Many of us older folks - are looking at a second career, after much of a lifetime in another career. So $$ is a factor - but not a HUGE ONE (as compared to other young folks with kids at home/school, large overheads to carry, etc.).

It's not a whole lot of $$ for the LIFESTYLE (keeping in mind OTR trucking IS A LIFESTYLE - not just A JOB), but it becomes a LOVE for most that stay in it. So the "lifestyle" isn't considered "suffering", but actually a BENEFIT of the job.

The main body of the article in The Atlantic magazine - is more an indictment of the leasing model - than of the industry itself.

Do we get paid LESS for MORE HOURS of work than the average "hourly wage" employee? Obviously.

Would most drivers that are HAPPY with OTR Trucking as a lifestyle, trade it to be (possibly) PAID MORE for flipping burgers or something else? Highly unlikely. Would drivers that are doing this as a second/retirement career be happier doing "something else"? MOST LIKELY NOT - since what they are doing is ABOUT THE LIFESTYLE and NOT ABOUT THE MONEY.

Rick

OTR:

Over The Road

OTR driving normally means you'll be hauling freight to various customers throughout your company's hauling region. It often entails being gone from home for two to three weeks at a time.

HOS:

Hours Of Service

HOS refers to the logbook hours of service regulations.
Tractor Man's Comment
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Another thing that wasn't mentioned in the article is that Wages in ALL sectors of the economy have been pretty much stagnant over the last 20+ years. In inflation adjusted dollars, most of us have less disposable income than we did in the 80's.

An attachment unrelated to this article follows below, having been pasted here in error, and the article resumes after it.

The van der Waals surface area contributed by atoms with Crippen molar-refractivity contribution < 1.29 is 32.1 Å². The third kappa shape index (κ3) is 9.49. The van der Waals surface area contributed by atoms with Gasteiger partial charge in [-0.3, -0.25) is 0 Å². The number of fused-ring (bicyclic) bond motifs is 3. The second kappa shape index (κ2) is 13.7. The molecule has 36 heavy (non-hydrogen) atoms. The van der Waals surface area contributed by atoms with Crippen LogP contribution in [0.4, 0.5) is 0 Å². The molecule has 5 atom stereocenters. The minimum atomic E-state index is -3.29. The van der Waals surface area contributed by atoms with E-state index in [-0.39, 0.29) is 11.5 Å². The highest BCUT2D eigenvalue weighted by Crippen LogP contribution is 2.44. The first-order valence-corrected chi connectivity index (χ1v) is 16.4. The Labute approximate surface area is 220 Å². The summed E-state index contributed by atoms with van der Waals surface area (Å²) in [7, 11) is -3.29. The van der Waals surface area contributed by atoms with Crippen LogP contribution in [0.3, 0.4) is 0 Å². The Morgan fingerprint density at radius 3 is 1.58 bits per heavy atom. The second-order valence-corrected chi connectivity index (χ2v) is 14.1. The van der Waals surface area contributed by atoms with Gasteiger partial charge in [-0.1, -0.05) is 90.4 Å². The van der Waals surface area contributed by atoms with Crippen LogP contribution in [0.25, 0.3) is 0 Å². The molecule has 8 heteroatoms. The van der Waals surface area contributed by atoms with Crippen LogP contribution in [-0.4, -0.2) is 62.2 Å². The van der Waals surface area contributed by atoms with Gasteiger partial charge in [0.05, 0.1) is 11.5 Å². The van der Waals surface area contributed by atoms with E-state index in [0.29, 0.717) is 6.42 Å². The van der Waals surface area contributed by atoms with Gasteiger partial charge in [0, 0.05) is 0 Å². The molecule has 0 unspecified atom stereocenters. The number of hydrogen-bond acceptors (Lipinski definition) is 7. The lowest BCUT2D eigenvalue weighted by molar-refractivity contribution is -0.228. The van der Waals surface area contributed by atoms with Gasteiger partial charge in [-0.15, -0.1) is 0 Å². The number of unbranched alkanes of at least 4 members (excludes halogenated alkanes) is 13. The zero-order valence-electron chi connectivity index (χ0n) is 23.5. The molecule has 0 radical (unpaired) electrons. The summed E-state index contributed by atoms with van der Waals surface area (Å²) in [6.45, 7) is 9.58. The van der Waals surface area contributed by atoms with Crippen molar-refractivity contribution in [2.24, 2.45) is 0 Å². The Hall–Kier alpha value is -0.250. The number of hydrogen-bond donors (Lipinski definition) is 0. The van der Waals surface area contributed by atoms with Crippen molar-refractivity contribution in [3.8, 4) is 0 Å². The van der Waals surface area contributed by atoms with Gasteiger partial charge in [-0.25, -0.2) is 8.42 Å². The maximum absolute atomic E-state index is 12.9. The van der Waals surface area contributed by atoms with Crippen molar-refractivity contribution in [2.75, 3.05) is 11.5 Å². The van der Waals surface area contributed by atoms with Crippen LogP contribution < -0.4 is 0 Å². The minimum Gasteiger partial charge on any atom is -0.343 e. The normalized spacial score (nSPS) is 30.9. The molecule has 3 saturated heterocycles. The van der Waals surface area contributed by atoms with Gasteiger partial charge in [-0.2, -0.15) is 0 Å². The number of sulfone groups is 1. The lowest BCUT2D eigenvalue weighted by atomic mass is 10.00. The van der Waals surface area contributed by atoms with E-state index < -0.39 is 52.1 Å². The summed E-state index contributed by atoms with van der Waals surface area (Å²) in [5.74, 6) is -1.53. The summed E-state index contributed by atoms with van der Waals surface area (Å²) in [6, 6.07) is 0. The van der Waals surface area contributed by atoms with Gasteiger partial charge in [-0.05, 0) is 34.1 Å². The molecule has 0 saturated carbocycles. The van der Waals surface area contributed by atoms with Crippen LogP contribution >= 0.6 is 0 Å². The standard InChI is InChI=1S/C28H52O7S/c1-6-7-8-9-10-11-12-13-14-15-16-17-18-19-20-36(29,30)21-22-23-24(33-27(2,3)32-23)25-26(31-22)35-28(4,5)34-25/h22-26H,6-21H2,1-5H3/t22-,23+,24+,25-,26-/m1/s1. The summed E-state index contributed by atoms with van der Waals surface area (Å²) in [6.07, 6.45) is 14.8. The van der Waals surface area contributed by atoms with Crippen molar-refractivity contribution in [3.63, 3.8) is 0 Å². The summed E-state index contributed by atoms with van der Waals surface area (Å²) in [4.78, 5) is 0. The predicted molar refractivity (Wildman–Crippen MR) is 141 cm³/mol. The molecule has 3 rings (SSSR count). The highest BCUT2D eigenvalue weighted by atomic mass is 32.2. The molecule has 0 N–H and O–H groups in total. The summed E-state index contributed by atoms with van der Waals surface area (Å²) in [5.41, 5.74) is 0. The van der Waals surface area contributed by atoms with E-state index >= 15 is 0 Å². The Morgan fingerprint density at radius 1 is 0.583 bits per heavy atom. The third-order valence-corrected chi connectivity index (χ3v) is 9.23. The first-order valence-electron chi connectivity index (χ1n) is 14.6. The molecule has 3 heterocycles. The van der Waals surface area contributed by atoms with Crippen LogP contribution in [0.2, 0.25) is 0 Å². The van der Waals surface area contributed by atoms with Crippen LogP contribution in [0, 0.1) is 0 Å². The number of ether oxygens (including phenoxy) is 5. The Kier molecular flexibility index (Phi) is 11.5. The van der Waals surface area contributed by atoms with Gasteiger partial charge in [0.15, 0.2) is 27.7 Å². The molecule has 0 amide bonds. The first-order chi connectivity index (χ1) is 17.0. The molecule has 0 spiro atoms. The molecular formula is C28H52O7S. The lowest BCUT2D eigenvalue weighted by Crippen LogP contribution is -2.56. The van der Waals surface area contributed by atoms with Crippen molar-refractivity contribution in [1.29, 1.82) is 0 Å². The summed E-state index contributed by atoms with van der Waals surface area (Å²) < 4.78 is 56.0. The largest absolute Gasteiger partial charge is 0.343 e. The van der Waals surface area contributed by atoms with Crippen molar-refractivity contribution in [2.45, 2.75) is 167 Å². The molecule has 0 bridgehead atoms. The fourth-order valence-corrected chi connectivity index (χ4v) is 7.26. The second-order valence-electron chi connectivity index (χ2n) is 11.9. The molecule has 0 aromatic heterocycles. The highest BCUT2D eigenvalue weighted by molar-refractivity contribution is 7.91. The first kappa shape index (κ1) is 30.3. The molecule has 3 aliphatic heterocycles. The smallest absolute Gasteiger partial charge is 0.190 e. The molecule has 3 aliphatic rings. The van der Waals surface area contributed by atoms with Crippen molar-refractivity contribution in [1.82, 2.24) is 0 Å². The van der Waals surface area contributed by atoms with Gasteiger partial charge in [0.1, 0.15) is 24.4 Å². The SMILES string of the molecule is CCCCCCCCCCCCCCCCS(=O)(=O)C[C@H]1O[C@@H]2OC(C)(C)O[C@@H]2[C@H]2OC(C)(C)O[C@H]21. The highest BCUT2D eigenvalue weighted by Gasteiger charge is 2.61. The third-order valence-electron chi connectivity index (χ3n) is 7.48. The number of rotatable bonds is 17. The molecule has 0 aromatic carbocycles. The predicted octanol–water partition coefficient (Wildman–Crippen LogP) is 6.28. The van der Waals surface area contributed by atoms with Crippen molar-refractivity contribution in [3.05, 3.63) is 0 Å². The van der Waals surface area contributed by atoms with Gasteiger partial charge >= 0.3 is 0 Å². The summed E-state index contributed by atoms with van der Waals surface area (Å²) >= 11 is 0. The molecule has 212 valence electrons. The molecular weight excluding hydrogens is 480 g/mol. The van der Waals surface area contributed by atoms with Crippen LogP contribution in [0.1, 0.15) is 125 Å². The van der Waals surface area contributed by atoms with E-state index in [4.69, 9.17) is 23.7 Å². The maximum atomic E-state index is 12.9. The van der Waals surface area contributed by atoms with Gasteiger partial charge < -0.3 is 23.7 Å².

Rajinder M.'s Comment
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It was typical of articles you find way too often these days and I'm kinda surprised it's coming from such a well known entity. It's written by some guy who knows nothing about trucking, did an hour of research, tossed in a few stats, added a few common catchphrases like "indentured servitude" and "income at or below minimum wage" and "driver shortage", and published it so he could get onto the next one. His previous articles were about pot sales, grapes selling for outrageous prices in Japan, and the stock price of a gun manufacturer.

This article is basically just commenting on another article from The Atlantic (linked to in this article). If you read the Atlantic story, you'll see that it was written by U. of Penn sociologist Steve Viscelli who wrote a book called The Big Rig: Trucking and the Decline of the American Dream.

Here's from the amazon description of the book:

"The Big Rig explains how this massive degradation in the quality of work has occurred, and how companies achieve a compliant and dedicated workforce despite it. Drawing on more than 100 in-depth interviews and years of extensive observation, including six months training and working as a long-haul trucker, Viscelli explains in detail how labor is recruited, trained, and used in the industry. He then shows how inexperienced workers are convinced to lease a truck and to work as independent contractors. He explains how deregulation and collective action by employers transformed trucking’s labor markets--once dominated by the largest and most powerful union in US history--into an important example of the costs of contemporary labor markets for workers and the general public."

It looks like this guy does his research and knows his stuff!

Old School's Comment
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It looks like this guy does his research and knows his stuff!

confused.gifrofl-1.gif

A guy who didn't last more than six months as a driver is now considered an expert who "knows his stuff!"

And as far as 100's of interviews goes...

I've spoken with plenty of drivers who don't have a clue, even after years of doing this.